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District Takes Funds Away

A program that helps homeless men and women become self-sufficient will close after this week because the D.C. government has decided to discontinue funding it.<P>
While the 11-year-old Ready, Willing &amp; Able (RWA), which is run by the Doe Fund of New York, is considered one of the most successful programs in that city, a District official called the D.C. branch a "slipshod operation" with "incredibly bad" record keeping.<P>
Program staff and supporters deny those charges, arguing that Ready, Willing &amp; Able, which has operated in the District for five years, changes lives and provides valuable services to the community. They say the program has always been resented here because its funding was placed in the D.C. budget by Congress.<P>
In New York City, the program has won area Housing and Urban Development awards and is known for helping hundreds of homeless people get high school equivalency degrees, complete job training and placement and find housing.<P>
"We have had no problems with their bookkeeping practices," said Jodi Hall, assistant commissioner of public affairs in the Department of Homeless Services in New York City. "If they had any history of bookkeeping problems we would know about it, because we keep all of our contractors on a tight leash."<P>
Harriet McDonald, vice president of the Doe Fund, had hoped the program would be able to serve more homeless people in Washington. Thus far, it has graduated about 200 people locally.<P>
"I think we delivered, but when it came to the locality accepting us, we were not," she said. "But it shouldn't matter, because the program works."<P>
Carolyn N. Graham, deputy mayor for children, youth and families, said she will ask the city's inspector general to audit the program, which received $1.2 million from the city over two years.<P>
She said a city monitor found, in one instance, that the program's first director was still on the payroll three months after his termination.<P>
Mahmoud Rashid, Ready, Willing and Able's program director for the past year, said the agency's previous director remained on the payroll after he was terminated, because he was given three months' severance pay. "I didn't replace him until after those three months had passed," Rashid said.<P>
He also dismissed Graham's suggestion that the program's record keeping is sloppy. "We have regular, independent audits done, and this has never come up before," he said.<P>
Earlier this month, the District RWA graduated 28 formerly homeless men and women to private-sector jobs and apartments of their own. The program, located at 457 Florida Ave. NW, currently serves about 50 men and women. Closing means that some of its clients may again fall between the economic cracks. The Doe Fund has offered to pay for them to transfer to New York, but there is no female facility there, so only men will be able to go, and some participants are not willing to leave behind families and friends who have supported them.<P>
"It is not only the current residents who are put at risk by this tragic development but hundreds of former residents who depend on our alumni program," said Rashid, who was once homeless himself. The program emphasizes follow-up and support as a method of helping graduates maintain self-sufficiency.<P>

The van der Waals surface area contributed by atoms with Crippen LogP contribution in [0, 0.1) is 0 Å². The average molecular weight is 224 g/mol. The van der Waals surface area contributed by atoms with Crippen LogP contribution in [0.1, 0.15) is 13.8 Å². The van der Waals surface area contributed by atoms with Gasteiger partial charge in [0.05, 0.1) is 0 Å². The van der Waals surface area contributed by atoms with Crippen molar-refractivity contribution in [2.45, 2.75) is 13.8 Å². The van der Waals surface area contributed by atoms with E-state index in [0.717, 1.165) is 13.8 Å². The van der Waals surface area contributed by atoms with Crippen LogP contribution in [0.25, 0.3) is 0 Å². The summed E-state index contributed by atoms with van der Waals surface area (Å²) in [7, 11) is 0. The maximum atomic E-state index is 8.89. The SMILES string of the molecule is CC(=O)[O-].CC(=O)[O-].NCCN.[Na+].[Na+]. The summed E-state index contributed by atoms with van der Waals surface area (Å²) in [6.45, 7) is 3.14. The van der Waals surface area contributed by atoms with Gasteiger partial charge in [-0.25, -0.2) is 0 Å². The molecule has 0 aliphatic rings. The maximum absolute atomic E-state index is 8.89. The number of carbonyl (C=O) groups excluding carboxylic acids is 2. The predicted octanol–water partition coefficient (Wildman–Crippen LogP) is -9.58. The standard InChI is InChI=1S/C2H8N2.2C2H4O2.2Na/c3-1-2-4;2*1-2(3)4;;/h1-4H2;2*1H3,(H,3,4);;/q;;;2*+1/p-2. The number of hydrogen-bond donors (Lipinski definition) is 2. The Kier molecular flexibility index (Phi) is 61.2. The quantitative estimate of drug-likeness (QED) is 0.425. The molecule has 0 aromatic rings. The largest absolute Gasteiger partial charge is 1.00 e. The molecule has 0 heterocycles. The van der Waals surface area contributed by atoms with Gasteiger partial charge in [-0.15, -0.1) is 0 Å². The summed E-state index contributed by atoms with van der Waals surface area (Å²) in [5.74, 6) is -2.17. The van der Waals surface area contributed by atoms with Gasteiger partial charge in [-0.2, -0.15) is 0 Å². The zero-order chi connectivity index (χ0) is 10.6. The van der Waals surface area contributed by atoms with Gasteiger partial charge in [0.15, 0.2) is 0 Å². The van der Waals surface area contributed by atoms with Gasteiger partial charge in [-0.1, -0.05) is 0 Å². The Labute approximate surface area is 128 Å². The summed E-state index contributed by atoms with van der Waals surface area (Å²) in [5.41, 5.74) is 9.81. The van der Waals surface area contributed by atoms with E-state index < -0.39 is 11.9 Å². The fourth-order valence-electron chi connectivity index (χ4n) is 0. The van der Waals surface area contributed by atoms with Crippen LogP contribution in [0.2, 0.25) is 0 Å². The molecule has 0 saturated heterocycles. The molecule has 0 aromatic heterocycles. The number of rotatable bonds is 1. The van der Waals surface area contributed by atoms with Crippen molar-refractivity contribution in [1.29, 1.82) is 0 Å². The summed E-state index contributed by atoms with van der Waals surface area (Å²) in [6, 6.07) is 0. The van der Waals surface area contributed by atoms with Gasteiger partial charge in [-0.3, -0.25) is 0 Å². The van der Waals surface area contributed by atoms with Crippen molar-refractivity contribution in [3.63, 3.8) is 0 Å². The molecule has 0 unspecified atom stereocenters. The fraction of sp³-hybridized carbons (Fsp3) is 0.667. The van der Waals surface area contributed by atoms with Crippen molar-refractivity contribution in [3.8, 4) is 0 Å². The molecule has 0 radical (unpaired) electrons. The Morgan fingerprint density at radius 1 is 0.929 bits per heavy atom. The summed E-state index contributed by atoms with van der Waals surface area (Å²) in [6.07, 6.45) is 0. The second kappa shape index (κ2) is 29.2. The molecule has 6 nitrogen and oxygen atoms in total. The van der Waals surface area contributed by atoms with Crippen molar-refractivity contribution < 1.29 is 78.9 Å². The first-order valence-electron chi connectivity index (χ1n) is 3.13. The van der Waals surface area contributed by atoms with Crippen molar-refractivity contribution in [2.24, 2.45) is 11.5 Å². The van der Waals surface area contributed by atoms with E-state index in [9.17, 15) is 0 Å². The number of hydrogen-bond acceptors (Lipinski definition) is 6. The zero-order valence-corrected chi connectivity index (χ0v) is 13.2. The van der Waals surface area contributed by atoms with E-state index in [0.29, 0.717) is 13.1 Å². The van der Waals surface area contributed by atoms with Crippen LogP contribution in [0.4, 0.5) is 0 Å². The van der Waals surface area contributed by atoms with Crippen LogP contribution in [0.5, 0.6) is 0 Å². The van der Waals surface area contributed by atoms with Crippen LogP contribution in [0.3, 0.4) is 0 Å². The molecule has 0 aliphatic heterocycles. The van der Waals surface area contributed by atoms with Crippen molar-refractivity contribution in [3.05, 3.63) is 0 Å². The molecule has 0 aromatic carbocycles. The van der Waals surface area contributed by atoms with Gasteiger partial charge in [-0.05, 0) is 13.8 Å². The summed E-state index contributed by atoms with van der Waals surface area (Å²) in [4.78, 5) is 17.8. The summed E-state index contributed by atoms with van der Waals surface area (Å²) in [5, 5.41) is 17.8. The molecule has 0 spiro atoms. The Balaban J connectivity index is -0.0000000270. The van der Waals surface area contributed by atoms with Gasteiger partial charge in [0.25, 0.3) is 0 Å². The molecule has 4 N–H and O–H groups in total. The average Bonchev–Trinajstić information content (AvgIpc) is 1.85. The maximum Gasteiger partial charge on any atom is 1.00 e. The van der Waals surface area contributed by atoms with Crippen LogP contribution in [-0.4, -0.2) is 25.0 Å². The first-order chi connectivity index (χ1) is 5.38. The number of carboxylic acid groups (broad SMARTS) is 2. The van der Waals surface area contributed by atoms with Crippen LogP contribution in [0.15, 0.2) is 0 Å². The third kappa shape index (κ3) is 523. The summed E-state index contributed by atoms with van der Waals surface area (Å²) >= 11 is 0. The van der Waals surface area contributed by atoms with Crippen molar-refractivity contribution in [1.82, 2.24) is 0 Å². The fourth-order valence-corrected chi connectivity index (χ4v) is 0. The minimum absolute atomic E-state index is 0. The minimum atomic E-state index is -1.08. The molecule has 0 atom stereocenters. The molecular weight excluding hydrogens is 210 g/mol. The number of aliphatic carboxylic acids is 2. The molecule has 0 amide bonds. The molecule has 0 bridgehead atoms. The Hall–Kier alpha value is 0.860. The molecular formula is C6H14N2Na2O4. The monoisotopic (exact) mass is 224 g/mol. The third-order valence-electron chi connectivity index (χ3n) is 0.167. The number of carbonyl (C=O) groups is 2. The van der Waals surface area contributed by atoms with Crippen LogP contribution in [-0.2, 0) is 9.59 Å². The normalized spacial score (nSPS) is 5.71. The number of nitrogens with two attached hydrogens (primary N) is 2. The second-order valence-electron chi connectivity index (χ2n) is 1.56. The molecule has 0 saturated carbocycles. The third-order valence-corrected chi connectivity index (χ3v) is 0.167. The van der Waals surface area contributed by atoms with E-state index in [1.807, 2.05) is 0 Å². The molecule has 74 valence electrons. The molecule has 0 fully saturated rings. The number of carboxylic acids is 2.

Rashid, 58, graduated from Ready, Willing and Able's first class in New York City 11 years ago. "I was one of those homeless substance abusers living in tunnels under Grand Central Station," he said. "I had 28 years as a substance abuser. One of the first things the program did for me was get me in a structured 18-month treatment program. When I completed that I was able to return to RWA and graduate."<P>
Rashid, who had only a seventh-grade education at the time, received tutoring and eventually his high school equivalency diploma. Today, he said, he has a master's degree in social work.<P>
District resident Marshall Steven-Bey, 60, was in Lorton when he heard about Ready, Willing &amp; Able. He was released to the program in 1996. "I didn't have anywhere to go, because I had burned all my bridges," he said. "I was a career criminal. I got my first job through them. If the program closes, I have some options, because they gave me a foundation."<P>
Paul Latimer, 35, also came from Lorton to the program in April 1999. Now he is security operations manager for the program. "I could not have accomplished that anyplace else with my history," he said. "There are thousands of guys like me. My concern is for those guys like me who won't be given this opportunity."<P>
Patricia Brosmer, a Georgetown business woman and former executive director of the Georgetown Business and Professional Association, became a supporter of the program after it was hired to provide workers to pick up trash in the community.<P>
"I watched people from the first day, as they started cleaning streets, and I followed them until they graduated. I saw incredible changes. People who never met their children began to pay child support."<P>
Brosmer has written a letter to the mayor to complain about the program's termination. "I was always amazed at how little attention RWA got when they have made such a big difference. That letter could hurt me politically. I said, 'Shame on you, Mr. Mayor.' Believe me, I wouldn't say it if I didn't believe it, not for anything less than this program."<P>
Staff writer Michael H. Cottman contributed to this report.